I was looking for something to wear to the store and realized that I have an unusual number of sweatshirts. Then I started looking at them more closely and realized that each sweatshirt is different, and they're nothing like the shapeless monstrosities I wore as a kid. There's the sweatshirt with the thumbprint, and the one with the rawe edges and asymmetrical hem, and the cropped one with studs on the shoulders. If I have a collection like that, then something must be going on. I went through some magazines and realized the truth: we are all a part of the embellished sweatshirt nation.

Well, I may be overstating my influence here.Marc Jacobs andAlexander Wang have been playing with shape and form of sweatshirts for years,Balenciaga sent trippy, spaceage 80s decal inspired sweatshirts down the runway not too long ago. My brothers would have loved them, since they were big into Transformers and Voltron. The 80s were when sweats broke out of the health clubs and became a staple in American closets. They were EVERYWHERE. Older people schlepped around in them, and younger people cut them up a laJennifer Beals in Flashdance.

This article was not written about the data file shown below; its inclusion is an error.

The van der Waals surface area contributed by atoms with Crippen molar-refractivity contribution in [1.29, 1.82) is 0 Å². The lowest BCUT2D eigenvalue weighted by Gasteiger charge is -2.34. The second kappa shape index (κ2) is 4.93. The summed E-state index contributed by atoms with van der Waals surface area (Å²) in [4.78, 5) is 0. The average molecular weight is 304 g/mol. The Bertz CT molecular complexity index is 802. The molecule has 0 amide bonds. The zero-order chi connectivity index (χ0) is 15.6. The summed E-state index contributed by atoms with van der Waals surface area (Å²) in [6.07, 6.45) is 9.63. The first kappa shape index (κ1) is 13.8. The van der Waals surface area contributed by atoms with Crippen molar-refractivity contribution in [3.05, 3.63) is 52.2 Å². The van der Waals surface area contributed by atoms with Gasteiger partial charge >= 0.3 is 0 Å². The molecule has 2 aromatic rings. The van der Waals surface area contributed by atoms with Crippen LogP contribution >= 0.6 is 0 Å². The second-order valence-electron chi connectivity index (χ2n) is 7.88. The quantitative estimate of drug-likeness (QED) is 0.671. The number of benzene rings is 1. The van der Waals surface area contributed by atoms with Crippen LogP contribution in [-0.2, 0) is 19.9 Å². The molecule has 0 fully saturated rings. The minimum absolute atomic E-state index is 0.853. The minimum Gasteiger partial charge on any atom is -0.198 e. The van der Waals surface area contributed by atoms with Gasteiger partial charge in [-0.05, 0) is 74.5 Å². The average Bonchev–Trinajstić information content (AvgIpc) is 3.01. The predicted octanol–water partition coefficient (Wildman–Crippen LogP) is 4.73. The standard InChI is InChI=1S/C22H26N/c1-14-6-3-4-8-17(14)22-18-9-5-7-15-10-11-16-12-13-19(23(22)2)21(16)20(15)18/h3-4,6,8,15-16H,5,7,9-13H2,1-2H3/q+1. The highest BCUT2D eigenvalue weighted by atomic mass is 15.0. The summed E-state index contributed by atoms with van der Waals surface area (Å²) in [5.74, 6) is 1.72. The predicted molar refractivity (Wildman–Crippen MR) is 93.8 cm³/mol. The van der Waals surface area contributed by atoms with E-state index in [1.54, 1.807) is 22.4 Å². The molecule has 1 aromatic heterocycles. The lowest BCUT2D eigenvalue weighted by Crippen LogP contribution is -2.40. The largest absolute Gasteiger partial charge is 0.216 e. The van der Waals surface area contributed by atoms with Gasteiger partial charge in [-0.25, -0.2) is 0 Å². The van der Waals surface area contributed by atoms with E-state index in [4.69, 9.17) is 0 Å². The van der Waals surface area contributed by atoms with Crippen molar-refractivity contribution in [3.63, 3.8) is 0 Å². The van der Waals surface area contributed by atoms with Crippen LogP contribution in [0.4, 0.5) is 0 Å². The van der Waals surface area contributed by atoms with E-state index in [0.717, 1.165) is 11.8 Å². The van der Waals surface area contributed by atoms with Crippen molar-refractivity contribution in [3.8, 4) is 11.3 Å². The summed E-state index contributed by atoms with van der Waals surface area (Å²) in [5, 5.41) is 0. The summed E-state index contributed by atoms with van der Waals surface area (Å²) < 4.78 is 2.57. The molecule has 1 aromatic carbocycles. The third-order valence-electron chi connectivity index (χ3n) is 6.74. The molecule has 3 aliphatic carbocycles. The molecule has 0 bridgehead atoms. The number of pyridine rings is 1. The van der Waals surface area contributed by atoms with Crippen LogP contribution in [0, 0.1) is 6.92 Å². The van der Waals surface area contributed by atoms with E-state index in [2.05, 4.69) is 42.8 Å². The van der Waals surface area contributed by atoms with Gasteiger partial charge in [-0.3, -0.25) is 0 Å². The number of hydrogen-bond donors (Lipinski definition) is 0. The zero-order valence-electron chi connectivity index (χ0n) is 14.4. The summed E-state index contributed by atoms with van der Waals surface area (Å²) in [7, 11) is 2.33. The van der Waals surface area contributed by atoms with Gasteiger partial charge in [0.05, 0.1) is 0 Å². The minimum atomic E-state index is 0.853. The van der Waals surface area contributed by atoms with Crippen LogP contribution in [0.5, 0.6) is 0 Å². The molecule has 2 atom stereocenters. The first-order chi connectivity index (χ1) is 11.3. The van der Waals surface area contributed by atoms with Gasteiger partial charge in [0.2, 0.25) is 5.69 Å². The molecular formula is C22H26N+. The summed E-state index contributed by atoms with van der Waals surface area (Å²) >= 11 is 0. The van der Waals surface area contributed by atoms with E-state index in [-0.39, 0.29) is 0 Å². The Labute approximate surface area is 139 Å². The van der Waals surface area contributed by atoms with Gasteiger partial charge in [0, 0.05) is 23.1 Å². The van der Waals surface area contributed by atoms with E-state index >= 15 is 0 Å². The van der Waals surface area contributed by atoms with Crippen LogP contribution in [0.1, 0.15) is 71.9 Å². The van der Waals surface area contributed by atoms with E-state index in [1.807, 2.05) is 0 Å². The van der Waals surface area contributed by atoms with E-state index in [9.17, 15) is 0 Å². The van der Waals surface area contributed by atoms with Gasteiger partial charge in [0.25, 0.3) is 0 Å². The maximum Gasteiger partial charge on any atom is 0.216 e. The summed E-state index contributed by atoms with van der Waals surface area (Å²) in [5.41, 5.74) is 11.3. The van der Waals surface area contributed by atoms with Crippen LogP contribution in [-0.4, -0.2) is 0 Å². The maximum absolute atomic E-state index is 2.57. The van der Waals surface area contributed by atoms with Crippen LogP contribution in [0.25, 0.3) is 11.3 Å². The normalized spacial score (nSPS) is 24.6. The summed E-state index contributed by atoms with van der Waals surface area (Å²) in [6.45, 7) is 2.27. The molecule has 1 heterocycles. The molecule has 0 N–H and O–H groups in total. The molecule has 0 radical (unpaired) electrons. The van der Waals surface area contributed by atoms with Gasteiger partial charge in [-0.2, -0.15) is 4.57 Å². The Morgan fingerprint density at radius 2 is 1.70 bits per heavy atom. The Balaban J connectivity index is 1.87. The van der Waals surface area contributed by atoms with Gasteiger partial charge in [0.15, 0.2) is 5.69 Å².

The new, 2000s way to wear sweats is to look layer, and to look for provocative embellishments. A nicely tailored sweatshirt can work wonderfully over a pencil skirt and a denim shirt, or with a lean 60s inspired pair of brocade pants. Grey is the stereotypical color to get, but mix it with red and orange. You know what else? Don't be afraid to make that sweatshirt a skirt, or to turn it inside out. I have one that I got at Ann Taylor Loft last year that is a marbled deep grey on one side, but inside out is oatmeal colored with contrasting stitching and cuffs.2f062df8e1dce3c8ea8fe4b62d947c78ab9333ef

Sweatshirts might be a 'basic', but in the right hands, and with the right attitude, they can also be a showstopper.